International trade and investment agreements impose further constraints by tightening intellectual property rules and allowing investor-state disputes based on expanded notions of “expropriation” that preclude state attempts at regulation and taxation. Many of the features of the international economic and financial architecture cause greater inequality across and within countries, yet the SDGs include explicit goals to reduce inequalities. It almost seems as if there are two parallel and sometimes incompatible tracks: the declared global goals (SDGs) and the existing international accords that limit what is actually possible even for the most well-intentioned of governments.

AW: Speaking of systemic constraints, you have written about the emergence of a distinctly 21st-century form of imperialism. How does it differ from earlier forms, and what has its impact been on development?

JG: Early imperialism was explicitly related to colonial control; in the second half of the 20th century, it relied on a combination of geopolitical and economic control derived from the clear dominance of the United States as the global hegemon and leader of the capitalist world. In the 21st century, imperialism increasingly relies on international legal and regulatory architecture—fortified by various multilateral and bilateral agreements—to establish the power of capital over labor.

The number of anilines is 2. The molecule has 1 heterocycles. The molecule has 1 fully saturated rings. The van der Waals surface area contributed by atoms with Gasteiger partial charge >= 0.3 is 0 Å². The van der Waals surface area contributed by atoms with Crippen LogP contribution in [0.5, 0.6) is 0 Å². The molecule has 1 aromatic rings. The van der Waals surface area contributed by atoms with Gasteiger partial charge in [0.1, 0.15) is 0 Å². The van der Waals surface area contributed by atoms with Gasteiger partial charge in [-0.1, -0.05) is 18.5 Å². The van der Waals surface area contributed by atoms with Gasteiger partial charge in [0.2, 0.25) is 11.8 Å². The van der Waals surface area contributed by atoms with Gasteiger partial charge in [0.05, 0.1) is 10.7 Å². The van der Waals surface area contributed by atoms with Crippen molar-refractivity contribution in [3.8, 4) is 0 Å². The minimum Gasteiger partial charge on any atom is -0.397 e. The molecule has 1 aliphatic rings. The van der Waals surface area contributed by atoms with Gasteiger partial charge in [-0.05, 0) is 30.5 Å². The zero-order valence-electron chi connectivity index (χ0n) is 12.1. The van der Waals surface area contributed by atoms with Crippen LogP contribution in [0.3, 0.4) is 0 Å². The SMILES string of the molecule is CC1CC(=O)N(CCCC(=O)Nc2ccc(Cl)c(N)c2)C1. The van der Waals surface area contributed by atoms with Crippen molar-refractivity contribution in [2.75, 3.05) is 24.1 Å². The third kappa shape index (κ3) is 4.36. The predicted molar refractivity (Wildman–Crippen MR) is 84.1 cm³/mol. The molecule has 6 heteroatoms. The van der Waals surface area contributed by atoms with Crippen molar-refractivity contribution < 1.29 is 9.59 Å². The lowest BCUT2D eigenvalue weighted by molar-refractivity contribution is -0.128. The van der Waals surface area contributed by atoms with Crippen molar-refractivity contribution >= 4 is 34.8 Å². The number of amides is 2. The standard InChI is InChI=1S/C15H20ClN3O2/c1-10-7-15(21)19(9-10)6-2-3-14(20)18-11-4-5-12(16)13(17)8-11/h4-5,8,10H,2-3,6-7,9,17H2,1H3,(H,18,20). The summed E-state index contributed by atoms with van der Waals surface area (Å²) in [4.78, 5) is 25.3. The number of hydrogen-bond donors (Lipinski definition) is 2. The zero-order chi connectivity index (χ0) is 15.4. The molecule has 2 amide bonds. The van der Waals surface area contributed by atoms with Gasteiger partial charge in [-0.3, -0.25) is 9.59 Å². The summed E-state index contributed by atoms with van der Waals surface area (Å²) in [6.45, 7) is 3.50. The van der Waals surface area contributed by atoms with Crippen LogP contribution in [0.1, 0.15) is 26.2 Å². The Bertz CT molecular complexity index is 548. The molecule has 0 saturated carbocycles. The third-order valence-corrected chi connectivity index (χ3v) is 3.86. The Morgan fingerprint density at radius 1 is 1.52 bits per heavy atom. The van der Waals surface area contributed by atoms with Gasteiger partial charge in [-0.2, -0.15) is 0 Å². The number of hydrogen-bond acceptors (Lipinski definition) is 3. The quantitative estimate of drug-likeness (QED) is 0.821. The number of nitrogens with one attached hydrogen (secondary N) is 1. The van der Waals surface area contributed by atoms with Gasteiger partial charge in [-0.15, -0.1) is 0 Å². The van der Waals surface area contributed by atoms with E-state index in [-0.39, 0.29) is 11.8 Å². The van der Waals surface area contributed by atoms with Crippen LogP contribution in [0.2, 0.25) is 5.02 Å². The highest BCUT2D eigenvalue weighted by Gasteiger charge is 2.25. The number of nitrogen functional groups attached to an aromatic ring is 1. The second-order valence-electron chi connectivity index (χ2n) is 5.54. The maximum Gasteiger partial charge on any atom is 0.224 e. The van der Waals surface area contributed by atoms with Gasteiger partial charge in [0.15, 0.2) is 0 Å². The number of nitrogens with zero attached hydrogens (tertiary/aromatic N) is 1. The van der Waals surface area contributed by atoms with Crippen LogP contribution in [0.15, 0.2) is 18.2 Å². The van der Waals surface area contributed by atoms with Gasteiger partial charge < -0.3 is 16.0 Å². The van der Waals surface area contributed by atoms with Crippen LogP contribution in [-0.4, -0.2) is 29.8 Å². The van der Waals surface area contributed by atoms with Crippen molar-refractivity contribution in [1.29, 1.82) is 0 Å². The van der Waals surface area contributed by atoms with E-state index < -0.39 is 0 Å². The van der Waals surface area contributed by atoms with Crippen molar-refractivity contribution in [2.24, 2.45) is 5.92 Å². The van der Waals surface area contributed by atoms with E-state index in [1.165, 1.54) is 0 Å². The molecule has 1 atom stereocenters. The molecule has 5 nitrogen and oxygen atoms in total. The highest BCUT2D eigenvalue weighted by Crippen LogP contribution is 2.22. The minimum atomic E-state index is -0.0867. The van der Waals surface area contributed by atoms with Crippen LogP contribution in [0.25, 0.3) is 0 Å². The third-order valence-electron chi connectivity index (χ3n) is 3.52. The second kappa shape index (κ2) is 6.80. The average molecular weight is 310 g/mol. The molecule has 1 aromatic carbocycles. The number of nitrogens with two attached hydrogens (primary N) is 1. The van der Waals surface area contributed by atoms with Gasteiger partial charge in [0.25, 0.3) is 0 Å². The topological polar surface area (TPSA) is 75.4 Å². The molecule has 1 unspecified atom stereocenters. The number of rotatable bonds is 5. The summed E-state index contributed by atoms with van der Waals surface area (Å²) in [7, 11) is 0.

This trend has several implications: the end of the labor aristocracy in the core capitalist countries; the emergence of an implicit compact between different forms of capital in different parts of the world; the fall in wage share of national income in both advanced and developing countries; the inability of nation-states to meet their obligations of delivering social and economic rights to the people; and the erosion of democracy in different parts of the world. The economic results of this new order can be seen in the “stagnationary” tendencies in global capitalism and uneven to faltering development in less advanced countries.